When it comes to food and beverage, Charleston has plenty to talk about. With world-class restaurants serving some of the best food there is, it’s no surprise that Charleston yields some world-class cocktails as well. Take a look at these five signature Charleston cocktails:
Likely the most refreshing drink on this list, this gin cocktail combines fresh tarragon, Ruby Red grapefruit juice, St. Germain, simple syrup, club soda and, of course, gin. Originally inspired by Cannonborough Beverage Company, a Charleston-based soda company, their Grapefruit Elderflower soda can be used to add some extra flavor to this cocktail in place of club soda.
Sean Brock, Husk’s executive chef, has created the perfect signature Charleston cocktail with this punch that uses tea, raw sugar, lemon juice, brandy, rum, peach brandy and soda water. The recipe was actually adapted from antebellum militia recipe that Brock received from the South Carolina Historical Society, making this drink a true Charleston classic.
Rumored to have been created at Charleston’s own Planter’s Hotel in the nineteenth century, it’s unclear where exactly this recipe came from. While this cocktail isn’t necessarily a Charleston signature, Garden & Gun gives Peninsula Grill in downtown Charleston credits for making one of the best versions of this punch that you can get. With the ingredients of rum, freshly squeezed orange juice, pineapple juice and grenadine, this summer cocktail can help anyone beat the heat.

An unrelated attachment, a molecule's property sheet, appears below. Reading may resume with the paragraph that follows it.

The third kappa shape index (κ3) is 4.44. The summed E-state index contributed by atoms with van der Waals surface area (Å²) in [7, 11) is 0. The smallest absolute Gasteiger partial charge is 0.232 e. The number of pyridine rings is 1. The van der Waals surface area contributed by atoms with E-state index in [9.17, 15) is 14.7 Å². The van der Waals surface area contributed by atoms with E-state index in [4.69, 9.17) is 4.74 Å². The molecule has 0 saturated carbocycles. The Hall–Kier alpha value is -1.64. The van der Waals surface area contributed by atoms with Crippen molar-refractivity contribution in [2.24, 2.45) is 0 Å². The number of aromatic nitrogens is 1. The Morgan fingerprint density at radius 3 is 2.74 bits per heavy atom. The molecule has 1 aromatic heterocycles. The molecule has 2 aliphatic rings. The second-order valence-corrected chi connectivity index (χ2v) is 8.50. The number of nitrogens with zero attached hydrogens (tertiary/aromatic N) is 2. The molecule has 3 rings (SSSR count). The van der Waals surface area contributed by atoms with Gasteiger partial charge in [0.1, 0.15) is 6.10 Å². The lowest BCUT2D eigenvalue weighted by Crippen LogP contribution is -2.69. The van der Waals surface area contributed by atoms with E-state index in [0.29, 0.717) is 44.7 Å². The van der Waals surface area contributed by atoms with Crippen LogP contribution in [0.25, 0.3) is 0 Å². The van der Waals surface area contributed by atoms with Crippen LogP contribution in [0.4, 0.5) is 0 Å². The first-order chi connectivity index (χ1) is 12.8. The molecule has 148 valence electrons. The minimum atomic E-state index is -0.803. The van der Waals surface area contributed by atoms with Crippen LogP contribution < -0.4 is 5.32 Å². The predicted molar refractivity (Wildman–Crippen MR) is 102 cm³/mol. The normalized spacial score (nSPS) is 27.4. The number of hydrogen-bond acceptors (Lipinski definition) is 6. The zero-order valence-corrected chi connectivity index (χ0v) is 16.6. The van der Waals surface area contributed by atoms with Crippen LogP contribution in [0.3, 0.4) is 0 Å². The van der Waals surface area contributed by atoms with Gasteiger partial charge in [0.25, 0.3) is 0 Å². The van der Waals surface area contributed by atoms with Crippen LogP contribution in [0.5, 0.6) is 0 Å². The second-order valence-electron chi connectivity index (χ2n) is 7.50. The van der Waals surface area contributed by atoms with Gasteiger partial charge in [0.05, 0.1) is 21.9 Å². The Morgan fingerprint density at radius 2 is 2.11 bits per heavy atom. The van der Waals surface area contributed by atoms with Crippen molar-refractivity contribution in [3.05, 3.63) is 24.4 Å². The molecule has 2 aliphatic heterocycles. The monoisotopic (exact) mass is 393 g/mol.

Athens-based bartender Jerry Slater came up with this cocktail recipe during the Charleston Wine + Food Festival using local whiskey from High Wire Distilling Co. This drink, made to match the mood of the cold and rainy weekend it was created on, is perfect for any day that you’re stuck indoors. All you’ll need is High Wire’s sorghum whiskey, simple syrup, dark roast coffee and heavy cream.
Last, but not least, is an elegant drink worthy of being created in the high-scale food scene of Charleston. This signature cocktail uses bourbon, madeira, Angostura bitters and an orange peel for garnish. The Charleston is similar to a manhattan with its bourbon base, but uses madeira as they did in the early 19th century to give it that classic Charleston feel.